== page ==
On March 24, 2023, Florida Governor Ron DeSantis signed HB 837. The new legislation makes significant changes to Florida tort law–the law that governs personal injury cases and similar claims for damages. If you are injured through someone else’s negligence and want to pursue compensation, the best next step is to talk to an experienced local personal injury attorney right away.
Here is some general information about how Florida tort reform will impact injury victims and others with tort claims in Florida.
Key Changes in Florida Injury Law
Two changes in the law will have the greatest impact on accident victims in Florida. The amended statute allows people who have been injured less time to file a personal injury claim, and cuts off access to damages for some people who were partly responsible for their own injuries.
New Legislation Cuts the Time to File a Personal Injury Claim
Florida has long had one of the more generous statutes of limitations for personal injury claims. Until the new law took effect, people harmed by someone else’s negligence had four years from the date of the accident to file a personal injury lawsuit. Now, the time to file has been cut in half, to just two years.
What if I Was Injured More than Two Years Ago?
The new statute of limitations applies to claims that accrue after the effective date of the statute. That means there’s no need to panic if you were injured in early 2021 and may be about to pass–or have already passed–the two-year mark. If your claim accrued before March 24, 2023, it is still governed by the old four-year statute of limitations.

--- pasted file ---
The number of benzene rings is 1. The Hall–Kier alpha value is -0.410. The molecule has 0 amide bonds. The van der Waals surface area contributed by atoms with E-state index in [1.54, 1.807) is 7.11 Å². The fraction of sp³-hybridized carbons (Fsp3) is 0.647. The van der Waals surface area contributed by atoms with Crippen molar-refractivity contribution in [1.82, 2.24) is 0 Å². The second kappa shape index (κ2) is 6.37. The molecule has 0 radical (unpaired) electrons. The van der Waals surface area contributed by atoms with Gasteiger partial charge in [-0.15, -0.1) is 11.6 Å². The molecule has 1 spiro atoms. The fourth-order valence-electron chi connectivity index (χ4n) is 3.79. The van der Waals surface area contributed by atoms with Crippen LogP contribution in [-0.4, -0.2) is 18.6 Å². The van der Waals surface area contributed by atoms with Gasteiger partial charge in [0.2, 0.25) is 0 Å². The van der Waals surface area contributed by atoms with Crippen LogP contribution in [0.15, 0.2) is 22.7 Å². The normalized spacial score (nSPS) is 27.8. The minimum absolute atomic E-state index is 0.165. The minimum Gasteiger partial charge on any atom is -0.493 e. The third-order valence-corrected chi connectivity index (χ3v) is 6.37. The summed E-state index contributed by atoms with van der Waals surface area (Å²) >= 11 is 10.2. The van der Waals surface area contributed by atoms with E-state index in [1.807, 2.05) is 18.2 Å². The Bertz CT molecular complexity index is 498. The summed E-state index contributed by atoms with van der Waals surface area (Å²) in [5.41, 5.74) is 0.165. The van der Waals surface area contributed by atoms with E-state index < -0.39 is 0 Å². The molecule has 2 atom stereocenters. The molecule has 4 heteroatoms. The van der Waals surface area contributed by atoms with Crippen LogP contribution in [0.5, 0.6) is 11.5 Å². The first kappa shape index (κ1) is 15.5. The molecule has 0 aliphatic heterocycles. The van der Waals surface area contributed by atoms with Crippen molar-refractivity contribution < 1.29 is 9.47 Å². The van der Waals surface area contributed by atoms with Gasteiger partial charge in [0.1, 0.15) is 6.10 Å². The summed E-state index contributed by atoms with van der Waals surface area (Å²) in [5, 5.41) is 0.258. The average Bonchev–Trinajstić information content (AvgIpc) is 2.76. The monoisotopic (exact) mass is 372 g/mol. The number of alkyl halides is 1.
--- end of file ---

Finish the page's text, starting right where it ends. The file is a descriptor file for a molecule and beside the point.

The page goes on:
In some types of cases, it can be difficult for someone inexperienced with the legal system to know exactly when their cause of action accrued. So, it’s still wise to get advice from a knowledgeable local accident attorney as soon as possible.
If you were injured after the new statute took effect, the two-year limitation applies to your case. If you let that time pass, you will not be able to file a lawsuit and pursue compensation for your injuries.
The timelines may be confusing for a while because, for example, someone whose cause of action accrued on January 1, 2022 might have until December 31, 2025 to file a personal injury lawsuit. But, someone who was injured on April 1, 2023 would typically be facing a deadline of March 31, 2025. So, it’s more important than ever to talk with a local personal injury lawyer as soon as possible to make sure you understand the time limits in your case.
An End to Pure Comparative Fault in Florida
Florida has long followed a “pure comparative fault” model in cases where the injured party was partly responsible for the incident that caused their injuries. Under the pure comparative fault model, an injury victim would be entitled to collect damages even if they were the party at fault. However, damages would be reduced in proportion to their fault.
For example, under the old model, someone who was 75% responsible for their own injuries could have filed and won a personal injury case against the person who was 25% responsible. But, the compensation would have been reduced to 25% of the total damages. In other words, if someone suffered $100,000 in damages but was 75% responsible, they could still look to collect $25,000–25% of their damages–from the person who bore less responsibility. The person who was 25% responsible could, in turn, counter-sue for 75% of their own damages.